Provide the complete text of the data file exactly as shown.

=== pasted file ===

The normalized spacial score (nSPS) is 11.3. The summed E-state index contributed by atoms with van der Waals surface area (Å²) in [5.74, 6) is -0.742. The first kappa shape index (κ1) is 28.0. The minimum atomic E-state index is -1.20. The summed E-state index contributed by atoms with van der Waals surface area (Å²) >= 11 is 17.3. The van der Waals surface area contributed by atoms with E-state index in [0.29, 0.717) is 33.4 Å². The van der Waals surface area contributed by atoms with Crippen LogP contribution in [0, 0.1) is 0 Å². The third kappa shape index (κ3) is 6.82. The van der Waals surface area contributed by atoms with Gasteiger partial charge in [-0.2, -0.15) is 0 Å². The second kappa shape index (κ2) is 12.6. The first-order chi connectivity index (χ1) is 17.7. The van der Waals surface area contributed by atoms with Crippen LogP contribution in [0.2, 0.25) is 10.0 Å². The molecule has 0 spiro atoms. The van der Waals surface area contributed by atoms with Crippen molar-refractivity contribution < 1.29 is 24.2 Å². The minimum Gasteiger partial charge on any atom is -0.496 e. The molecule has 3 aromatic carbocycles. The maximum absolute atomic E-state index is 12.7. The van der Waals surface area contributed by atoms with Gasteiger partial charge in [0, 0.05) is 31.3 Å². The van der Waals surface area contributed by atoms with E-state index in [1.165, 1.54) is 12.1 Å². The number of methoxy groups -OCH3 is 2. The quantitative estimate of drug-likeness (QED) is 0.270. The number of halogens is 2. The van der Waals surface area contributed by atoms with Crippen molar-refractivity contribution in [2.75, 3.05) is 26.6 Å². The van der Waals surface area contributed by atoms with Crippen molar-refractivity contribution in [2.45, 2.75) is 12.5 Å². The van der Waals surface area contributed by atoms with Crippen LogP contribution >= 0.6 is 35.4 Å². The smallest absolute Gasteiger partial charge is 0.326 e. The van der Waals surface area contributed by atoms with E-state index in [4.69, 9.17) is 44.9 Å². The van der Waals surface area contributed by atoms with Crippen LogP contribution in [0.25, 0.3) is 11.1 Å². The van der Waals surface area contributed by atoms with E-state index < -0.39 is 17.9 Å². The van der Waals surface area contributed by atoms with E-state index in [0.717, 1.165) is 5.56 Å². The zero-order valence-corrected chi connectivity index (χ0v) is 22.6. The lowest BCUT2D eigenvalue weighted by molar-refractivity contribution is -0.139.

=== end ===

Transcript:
The normalized spacial score (nSPS) is 11.3. The summed E-state index contributed by atoms with van der Waals surface area (Å²) in [5.74, 6) is -0.742. The first kappa shape index (κ1) is 28.0. The minimum atomic E-state index is -1.20. The summed E-state index contributed by atoms with van der Waals surface area (Å²) >= 11 is 17.3. The van der Waals surface area contributed by atoms with E-state index in [0.29, 0.717) is 33.4 Å². The van der Waals surface area contributed by atoms with Crippen LogP contribution in [0, 0.1) is 0 Å². The third kappa shape index (κ3) is 6.82. The van der Waals surface area contributed by atoms with Gasteiger partial charge in [-0.2, -0.15) is 0 Å². The second kappa shape index (κ2) is 12.6. The first-order chi connectivity index (χ1) is 17.7. The van der Waals surface area contributed by atoms with Crippen LogP contribution in [0.2, 0.25) is 10.0 Å². The molecule has 0 spiro atoms. The van der Waals surface area contributed by atoms with Crippen molar-refractivity contribution < 1.29 is 24.2 Å². The minimum Gasteiger partial charge on any atom is -0.496 e. The molecule has 3 aromatic carbocycles. The maximum absolute atomic E-state index is 12.7. The van der Waals surface area contributed by atoms with Gasteiger partial charge in [0, 0.05) is 31.3 Å². The van der Waals surface area contributed by atoms with E-state index in [1.165, 1.54) is 12.1 Å². The number of methoxy groups -OCH3 is 2. The quantitative estimate of drug-likeness (QED) is 0.270. The number of halogens is 2. The van der Waals surface area contributed by atoms with Crippen molar-refractivity contribution in [2.75, 3.05) is 26.6 Å². The van der Waals surface area contributed by atoms with Crippen molar-refractivity contribution in [2.45, 2.75) is 12.5 Å². The van der Waals surface area contributed by atoms with Crippen LogP contribution >= 0.6 is 35.4 Å². The smallest absolute Gasteiger partial charge is 0.326 e. The van der Waals surface area contributed by atoms with E-state index in [4.69, 9.17) is 44.9 Å². The van der Waals surface area contributed by atoms with Crippen LogP contribution in [0.25, 0.3) is 11.1 Å². The van der Waals surface area contributed by atoms with E-state index < -0.39 is 17.9 Å². The van der Waals surface area contributed by atoms with E-state index in [0.717, 1.165) is 5.56 Å². The zero-order valence-corrected chi connectivity index (χ0v) is 22.6. The lowest BCUT2D eigenvalue weighted by molar-refractivity contribution is -0.139.